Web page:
2 stalks celery, finely chopped

1 green pepper, finely chopped

3 cloves garlic, finely chopped

2 dried red chiles

Salt, pepper

1/4 cup flour

3 cups fish or chicken stock

1 tablespoon tomato paste

3 pounds peeled crawfish tails or peeled and deveined medium raw shrimp

Divide pastry dough in half. Roll out 1/2- to 1/4-inch thick. Using edge of soup bowl as guide, cut 4 pastry circles. Set circles on baking sheet, then chill. Using remaining dough, make 4 more circles. Chill until firm, at least 30 minutes.

Bake circles at 450 degrees until puffed and brown, 12 to 15 minutes. Baked circles can be kept in airtight container up to 1 week.

To make filling, melt butter in large saucepan. Add onions, celery, green pepper, garlic, chilies and salt and pepper to taste. Cover and cook over low heat, stirring occasionally, until vegetables are tender but not browned. Add flour and continue cooking, stirring constantly, until flour turns light brown.

Whisk in stock. Bring liquid to boil, stirring to prevent lumps. When mixture has thickened slightly, stir in tomato paste and taste to adjust for seasoning. Stir in crawfish or shrimp. Cook until opaque, 2 to 3 minutes. Discard chilies. Taste sauce again. Filling can be refrigerated up to 2 days.

To finish, reheat pastry circles in 350-degree oven 5 to 8 minutes. Bring filling just to boil. Ladle into bowls. Top each bowl with pastry cover. Serve immediately. Makes 8 servings.

Note : Frozen puff pastry dough may be substituted. For hotter effect, double amount of chilies.

Rapid Puff Pastry

2 cups flour

1/4 teaspoon salt

1 cup chilled butter, cut in small cubes

1/2 cup cold water

Sift flour and salt into bowl of mixer equipped with pastry paddle. Add butter and all but 2 tablespoons water. Start mixer on low speed and mix just until dough holds together. If necessary, add more water. Dough should be very rough at this point.

Turn dough onto lightly floured surface and pat into long rectangle. Using wide spatula, fold rectangle into thirds like letter. Lift dough and turn so folded ends are at sides.

With floured rolling pin, roll out dough to form rectangle. Repeat folding and turning 3 more times. If butter begins to soften too much, chill dough until firm before continuing. Wrap dough and chill at least 30 minutes. Dough can be refrigerated up to 2 days. Makes 1 1/2 pounds Rapid Puff Pastry.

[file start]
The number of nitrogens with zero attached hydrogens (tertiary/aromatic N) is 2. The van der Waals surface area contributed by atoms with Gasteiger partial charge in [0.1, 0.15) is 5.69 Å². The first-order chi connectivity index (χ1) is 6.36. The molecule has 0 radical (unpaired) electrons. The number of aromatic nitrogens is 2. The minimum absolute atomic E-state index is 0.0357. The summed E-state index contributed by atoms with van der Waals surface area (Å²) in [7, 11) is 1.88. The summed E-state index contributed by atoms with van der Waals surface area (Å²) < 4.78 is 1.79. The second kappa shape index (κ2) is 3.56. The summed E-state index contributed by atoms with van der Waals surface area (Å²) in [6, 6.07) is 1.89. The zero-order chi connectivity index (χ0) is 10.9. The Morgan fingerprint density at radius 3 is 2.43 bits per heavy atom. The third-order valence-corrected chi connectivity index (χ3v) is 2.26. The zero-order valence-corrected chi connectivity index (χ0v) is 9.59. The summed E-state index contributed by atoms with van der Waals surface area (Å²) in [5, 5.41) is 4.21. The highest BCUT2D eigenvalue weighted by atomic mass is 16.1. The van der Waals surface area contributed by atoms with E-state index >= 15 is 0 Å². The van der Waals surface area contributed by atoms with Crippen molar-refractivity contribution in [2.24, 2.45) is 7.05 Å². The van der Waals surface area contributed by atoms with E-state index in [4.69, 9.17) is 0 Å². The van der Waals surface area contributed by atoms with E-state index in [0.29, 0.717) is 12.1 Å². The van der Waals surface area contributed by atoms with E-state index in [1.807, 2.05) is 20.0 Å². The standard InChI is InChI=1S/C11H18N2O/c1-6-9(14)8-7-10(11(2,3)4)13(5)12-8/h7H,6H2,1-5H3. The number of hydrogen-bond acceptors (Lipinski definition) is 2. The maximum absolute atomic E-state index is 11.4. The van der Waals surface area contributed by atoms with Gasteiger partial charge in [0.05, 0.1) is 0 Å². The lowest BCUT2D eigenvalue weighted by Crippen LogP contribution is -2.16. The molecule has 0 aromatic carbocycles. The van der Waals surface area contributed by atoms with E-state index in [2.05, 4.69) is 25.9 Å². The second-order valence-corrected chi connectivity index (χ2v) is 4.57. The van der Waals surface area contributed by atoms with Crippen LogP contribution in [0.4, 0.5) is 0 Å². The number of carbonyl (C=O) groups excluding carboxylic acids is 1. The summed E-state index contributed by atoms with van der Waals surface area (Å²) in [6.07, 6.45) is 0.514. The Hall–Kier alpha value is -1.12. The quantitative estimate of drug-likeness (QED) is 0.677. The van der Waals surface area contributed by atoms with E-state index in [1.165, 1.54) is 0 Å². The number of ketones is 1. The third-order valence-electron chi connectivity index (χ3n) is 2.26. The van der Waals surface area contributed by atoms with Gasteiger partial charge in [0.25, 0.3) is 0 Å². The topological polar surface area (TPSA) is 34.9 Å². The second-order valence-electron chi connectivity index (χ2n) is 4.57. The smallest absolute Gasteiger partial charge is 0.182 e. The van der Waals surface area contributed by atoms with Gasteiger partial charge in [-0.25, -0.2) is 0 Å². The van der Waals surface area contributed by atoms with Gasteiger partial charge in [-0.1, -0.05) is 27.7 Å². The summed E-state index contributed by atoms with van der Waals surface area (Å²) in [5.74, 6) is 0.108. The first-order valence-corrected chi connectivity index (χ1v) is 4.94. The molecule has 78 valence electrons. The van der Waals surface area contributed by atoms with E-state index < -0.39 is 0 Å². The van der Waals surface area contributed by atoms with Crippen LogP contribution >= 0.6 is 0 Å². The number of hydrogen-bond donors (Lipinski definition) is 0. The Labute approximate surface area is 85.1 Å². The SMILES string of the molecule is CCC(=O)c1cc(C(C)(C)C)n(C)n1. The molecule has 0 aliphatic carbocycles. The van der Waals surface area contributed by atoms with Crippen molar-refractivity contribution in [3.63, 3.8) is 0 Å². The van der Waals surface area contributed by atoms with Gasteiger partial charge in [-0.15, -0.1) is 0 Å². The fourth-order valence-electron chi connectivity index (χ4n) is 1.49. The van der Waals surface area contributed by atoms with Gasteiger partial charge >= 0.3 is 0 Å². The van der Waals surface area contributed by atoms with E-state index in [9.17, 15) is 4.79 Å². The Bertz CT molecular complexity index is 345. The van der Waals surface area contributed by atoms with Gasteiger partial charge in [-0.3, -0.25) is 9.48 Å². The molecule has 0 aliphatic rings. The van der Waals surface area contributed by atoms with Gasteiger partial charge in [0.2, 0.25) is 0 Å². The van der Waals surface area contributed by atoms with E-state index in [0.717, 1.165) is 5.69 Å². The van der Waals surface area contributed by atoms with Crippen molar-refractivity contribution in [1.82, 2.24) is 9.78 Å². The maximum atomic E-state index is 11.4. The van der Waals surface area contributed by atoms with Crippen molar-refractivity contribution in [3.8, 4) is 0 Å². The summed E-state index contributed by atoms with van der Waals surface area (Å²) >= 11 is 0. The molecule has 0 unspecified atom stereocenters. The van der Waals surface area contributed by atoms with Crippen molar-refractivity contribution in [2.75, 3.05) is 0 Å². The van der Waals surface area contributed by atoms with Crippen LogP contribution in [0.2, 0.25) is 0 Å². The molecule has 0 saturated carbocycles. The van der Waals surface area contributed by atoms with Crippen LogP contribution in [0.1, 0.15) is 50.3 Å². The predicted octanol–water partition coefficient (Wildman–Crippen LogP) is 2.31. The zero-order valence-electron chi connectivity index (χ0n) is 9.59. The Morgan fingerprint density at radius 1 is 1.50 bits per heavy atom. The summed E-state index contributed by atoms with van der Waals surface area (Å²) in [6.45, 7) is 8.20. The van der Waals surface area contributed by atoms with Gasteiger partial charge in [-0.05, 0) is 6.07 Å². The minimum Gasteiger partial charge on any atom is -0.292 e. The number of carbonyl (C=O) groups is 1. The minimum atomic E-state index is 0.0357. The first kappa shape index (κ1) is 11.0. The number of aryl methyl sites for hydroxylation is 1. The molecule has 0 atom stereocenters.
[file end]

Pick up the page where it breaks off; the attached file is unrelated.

Note : Dough can be frozen up to 3 months.

JERUSALEM ARTICHOKE AND SPINACH SALAD

1 shallot, finely chopped

2 teaspoons Dijon mustard

1 tablespoon sugar

Salt, pepper

1/4 cup wine vinegar

3/4 cup oil

1 pound Jerusalem artichokes

Juice of 1 lemon

1 pound spinach, stems removed and washed

To make dressing, whisk shallot, mustard, sugar, salt and pepper to taste and vinegar in small bowl until mixed. Gradually whisk in oil, pouring in slow stream so dressing thickens slightly. Dressing can be refrigerated up to 2 days.

Peel artichokes and thinly slice. Dip slices at once into lemon juice to prevent discoloring. Combine in salad bowl with spinach. Cover and chill up to 4 hours.

Just before serving, whisk dressing lightly until recombined. Pour dressing over artichokes and spinach. Toss to mix. Serve immediately. Makes 8 servings.

BREAD PUDDING WITH WHISKEY SAUCE

1/2 cup butter

2/3 cup powdered sugar

1/4 cup bourbon, about

5 1/2 cups fresh white bread crumbs

3 cups milk

1 cup whipping cream

3 large eggs, lightly beaten

1 cup granulated sugar

3/4 cup raisins

1 teaspoon vanilla

To make whiskey sauce, cream butter in bowl. Beat in powdered sugar small amount at time. Beat in 1/4 cup bourbon, or more to taste. Chill sauce at least 2 hours or until hard. Sauce can be refrigerated up to 1 week.

Set roasting pan filled with water on bottom shelf of oven. Butter 2-quart shallow baking dish. Soak bread crumbs in milk until all milk is absorbed, 5 to 10 minutes. Beat cream, eggs and granulated sugar until thoroughly mixed. Stir into bread crumbs with raisins and vanilla.

Spoon bread crumb mixture into baking dish. Smooth top. Bake at 325 degrees until skewer inserted in center comes out clean, about 1 hour. Bread pudding can be refrigerated up to 2 days.

Reheat pudding at 350 degrees 20 to 25 minutes. With tablespoon, shave curls of hard sauce and pile in bowl. Serve pudding very hot with whiskey sauce separately. Makes 8 servings.

Note : Cinnamon ice cream or coffee ice cream is an alternative to whiskey sauce as accompaniment.